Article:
For many, the term “participatory budgeting” probably conveys boring or sad images of town halls, committee meetings and bureaucracy.
So would you believe me if I told you that my guest today is using participatory budgeting to increase student engagement on financial literacy and civic engagement issues around the world?
Silicon Valley insider Luke Hohmann is the founder of FirstRoot, an exciting approach to engage students in improving their schools, while increasing their financial literacy skills.
In this very responsible conversation, we are talking about:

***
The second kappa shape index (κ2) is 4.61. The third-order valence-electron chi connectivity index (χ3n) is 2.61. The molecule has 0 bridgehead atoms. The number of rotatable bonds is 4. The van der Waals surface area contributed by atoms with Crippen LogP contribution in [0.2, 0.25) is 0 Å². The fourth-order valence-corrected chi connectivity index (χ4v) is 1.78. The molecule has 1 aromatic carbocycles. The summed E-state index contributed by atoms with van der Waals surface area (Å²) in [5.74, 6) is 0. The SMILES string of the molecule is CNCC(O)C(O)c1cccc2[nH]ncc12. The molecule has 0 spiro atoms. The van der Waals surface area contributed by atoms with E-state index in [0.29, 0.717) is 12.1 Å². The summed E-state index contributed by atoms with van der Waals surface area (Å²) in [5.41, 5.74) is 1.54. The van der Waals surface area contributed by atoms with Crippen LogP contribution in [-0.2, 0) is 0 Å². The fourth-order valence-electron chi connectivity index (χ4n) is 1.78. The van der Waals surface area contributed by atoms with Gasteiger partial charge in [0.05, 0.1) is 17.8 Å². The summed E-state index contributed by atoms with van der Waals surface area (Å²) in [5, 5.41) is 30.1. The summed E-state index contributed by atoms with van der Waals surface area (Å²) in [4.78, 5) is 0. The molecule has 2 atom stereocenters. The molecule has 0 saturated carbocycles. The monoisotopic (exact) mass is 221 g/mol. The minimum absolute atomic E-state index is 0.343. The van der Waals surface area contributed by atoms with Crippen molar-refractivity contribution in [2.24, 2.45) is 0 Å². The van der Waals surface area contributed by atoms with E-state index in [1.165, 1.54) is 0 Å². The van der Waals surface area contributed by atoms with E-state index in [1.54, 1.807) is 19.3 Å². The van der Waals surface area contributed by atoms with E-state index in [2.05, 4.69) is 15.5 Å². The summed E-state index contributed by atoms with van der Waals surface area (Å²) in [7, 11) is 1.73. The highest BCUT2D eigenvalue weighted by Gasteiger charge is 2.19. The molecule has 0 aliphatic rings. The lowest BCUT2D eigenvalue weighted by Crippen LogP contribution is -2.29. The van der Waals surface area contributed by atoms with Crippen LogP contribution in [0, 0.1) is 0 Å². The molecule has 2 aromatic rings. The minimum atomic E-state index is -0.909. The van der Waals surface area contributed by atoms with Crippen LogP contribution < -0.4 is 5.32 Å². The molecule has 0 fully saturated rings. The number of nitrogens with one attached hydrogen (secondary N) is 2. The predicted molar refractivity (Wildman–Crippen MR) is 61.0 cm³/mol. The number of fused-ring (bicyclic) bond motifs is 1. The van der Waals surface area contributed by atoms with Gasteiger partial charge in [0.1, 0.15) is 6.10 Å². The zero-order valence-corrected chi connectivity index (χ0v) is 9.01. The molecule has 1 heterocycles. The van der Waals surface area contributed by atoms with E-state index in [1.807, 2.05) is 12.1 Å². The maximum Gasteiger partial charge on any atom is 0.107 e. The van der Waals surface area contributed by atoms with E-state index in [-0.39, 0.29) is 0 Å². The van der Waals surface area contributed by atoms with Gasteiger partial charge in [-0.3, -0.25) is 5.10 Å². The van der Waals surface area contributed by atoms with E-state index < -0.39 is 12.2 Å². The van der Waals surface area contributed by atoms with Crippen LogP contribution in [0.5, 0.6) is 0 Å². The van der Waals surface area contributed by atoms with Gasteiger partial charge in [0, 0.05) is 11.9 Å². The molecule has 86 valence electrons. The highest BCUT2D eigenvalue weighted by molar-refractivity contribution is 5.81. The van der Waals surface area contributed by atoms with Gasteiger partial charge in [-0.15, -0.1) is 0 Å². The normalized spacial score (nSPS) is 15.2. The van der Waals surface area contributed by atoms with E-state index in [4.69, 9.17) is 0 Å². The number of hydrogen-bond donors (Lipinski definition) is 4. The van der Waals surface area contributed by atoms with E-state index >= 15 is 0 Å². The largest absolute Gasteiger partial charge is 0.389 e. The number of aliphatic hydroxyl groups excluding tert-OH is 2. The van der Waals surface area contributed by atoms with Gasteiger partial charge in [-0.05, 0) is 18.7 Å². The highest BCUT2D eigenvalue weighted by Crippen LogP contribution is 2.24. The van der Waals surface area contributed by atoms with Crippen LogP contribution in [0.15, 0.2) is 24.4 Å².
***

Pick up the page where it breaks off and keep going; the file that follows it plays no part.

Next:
👨👩👧👧 Why participatory budgeting is not only a great way to teach financial skills, but why it is such a valuable tool for empowering, empowering and improving schools, institutions or even family projects at home!
🏦 Luke’s Silicon Valley background working on enterprise computing, and why his less than positive experience with educational software led to the development of FirstRoot
🤹 How to make a participatory budgeting process involving students successful, both in terms of skills acquisition but also helping them to see how the process leads to visible results
⛔ We also tackle technical issues related to process, security and privacy, and we discuss the question: How much money is it okay to put in the hands of students? (spoiler: the number could be higher than you think)